Anti-Semitism? In Canada?
Howard Jacobson, The Finkler Question (2010)
I’m pleased to announce that I have now achieved such popularity that my friends tip me off about references to Canada in books they’re reading. This not only makes my job easier, but also allows me to cast a slightly wider net, as it leads to books I might never have got around to reading on my own.
This is one of those, so thanks to Craig Proctor. I’d never read Howard Jacobson before, but this novel won the Booker Prize, so he’s clearly doing all right. The main character, Julian Treslove, is not Jewish, but his two best friends (Libor Sevcik and Sam Finkler) are; the central idea of the novel seems to be that Treslove is a non-Jew who is obsessed with the idea of Jewishness, and in some sense wants to be Jewish.
To understand the context of the following quotations, you really only need to know this: in the opening chapter, Treslove is mugged by a woman who breaks his nose, steals his wallet, phone and credit cards and, he thinks, calls him “you Jew”. After the mugging, he begins to wonder how frequent anti-Semitic attacks are in the world, and this leads to several references to Canada.
Not expecting to find anything post-thirteenth-century Chelmno, he looked up ‘Anti-Semitic Incidents’ on the internet and was surprised to find upward of a hundred pages. Not all of them round the corner from the BBC, it was true, but still far more in parts of the world that called themselves civilised than he would ever have imagined. One well-maintained site gave him the option to choose country by country. (80)
There are entries for a couple of other countries (alphabetical order) before we reach the one that concerns us:
Canada? Yes, Canada.
And read that in the course of Canada’s now annual Israeli Apartheid Week events held on campuses throughout the country security officers roughed up Jewish hecklers, one of them warning a Jewish student to ‘shut the fuck up or I’ll saw your head off’.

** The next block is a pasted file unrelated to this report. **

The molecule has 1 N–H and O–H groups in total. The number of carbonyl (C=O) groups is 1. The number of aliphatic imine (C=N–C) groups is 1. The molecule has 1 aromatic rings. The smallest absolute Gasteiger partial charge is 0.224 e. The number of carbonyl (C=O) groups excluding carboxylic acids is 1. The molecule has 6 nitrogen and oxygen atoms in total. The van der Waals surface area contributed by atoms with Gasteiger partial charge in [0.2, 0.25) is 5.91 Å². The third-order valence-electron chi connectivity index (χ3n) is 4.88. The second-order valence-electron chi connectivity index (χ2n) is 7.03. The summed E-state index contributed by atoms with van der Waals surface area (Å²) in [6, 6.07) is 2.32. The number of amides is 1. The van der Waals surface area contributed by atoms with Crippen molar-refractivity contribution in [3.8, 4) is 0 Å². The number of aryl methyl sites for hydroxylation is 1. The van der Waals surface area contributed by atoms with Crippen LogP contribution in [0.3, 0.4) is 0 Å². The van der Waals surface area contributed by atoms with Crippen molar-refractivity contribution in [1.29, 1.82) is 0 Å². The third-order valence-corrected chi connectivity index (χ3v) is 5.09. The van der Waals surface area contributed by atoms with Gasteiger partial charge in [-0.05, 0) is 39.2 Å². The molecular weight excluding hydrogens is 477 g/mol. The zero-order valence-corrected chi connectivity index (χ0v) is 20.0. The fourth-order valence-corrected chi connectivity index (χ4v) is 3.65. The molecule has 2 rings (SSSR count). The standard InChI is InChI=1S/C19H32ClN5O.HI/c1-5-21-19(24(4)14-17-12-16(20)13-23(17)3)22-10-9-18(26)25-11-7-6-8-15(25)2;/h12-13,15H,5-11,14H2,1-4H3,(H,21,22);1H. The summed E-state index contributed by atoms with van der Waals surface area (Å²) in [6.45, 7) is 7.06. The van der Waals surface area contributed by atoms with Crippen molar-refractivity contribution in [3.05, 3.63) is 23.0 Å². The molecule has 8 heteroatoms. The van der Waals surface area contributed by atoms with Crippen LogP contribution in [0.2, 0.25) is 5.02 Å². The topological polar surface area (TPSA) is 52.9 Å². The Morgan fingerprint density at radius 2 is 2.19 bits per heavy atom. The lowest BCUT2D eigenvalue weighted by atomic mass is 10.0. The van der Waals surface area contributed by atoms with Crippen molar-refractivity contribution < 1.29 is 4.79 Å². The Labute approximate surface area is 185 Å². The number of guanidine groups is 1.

Was that a home-grown Canadian deterrent, he wondered, sawing Jews’ heads off? (81)
Treslove then calls his friend Sam Finkler:
He rang Finkler after all to say how nice it had been to see him and did he know that in Caracas and in Buenos Aires and in Toronto – yes, Toronto! – and in Fontenay-sous-Bois and in London, but Finkler stopped him there. (82)
The most obvious thing to note here is the tone of incredulity: the repetition of Canada in italics with a question mark, and then the word “yes,” along with the subsequent repetition of Toronto, again with “yes” added, indicate that anti-Semitic attacks in Canada are completely unexpected. These verbal and typographical markers of surprise are reserved for Canadian anti-Semitism; none of the other countries with anti-Semitic incidents generates this kind of response, which adds to the sense of Treslove’s shock that such things go on here. Canada is certainly one of the places that “calls itself civilised,” as the first passage has it, but, more to the point, it is also a place that non-Canadians consider civilized. A contemporary Englishman like Treslove has a preconceived notion of Canada as a peaceful, multicultural place where anti-Semitism would surely be a thing of the fairly distant past.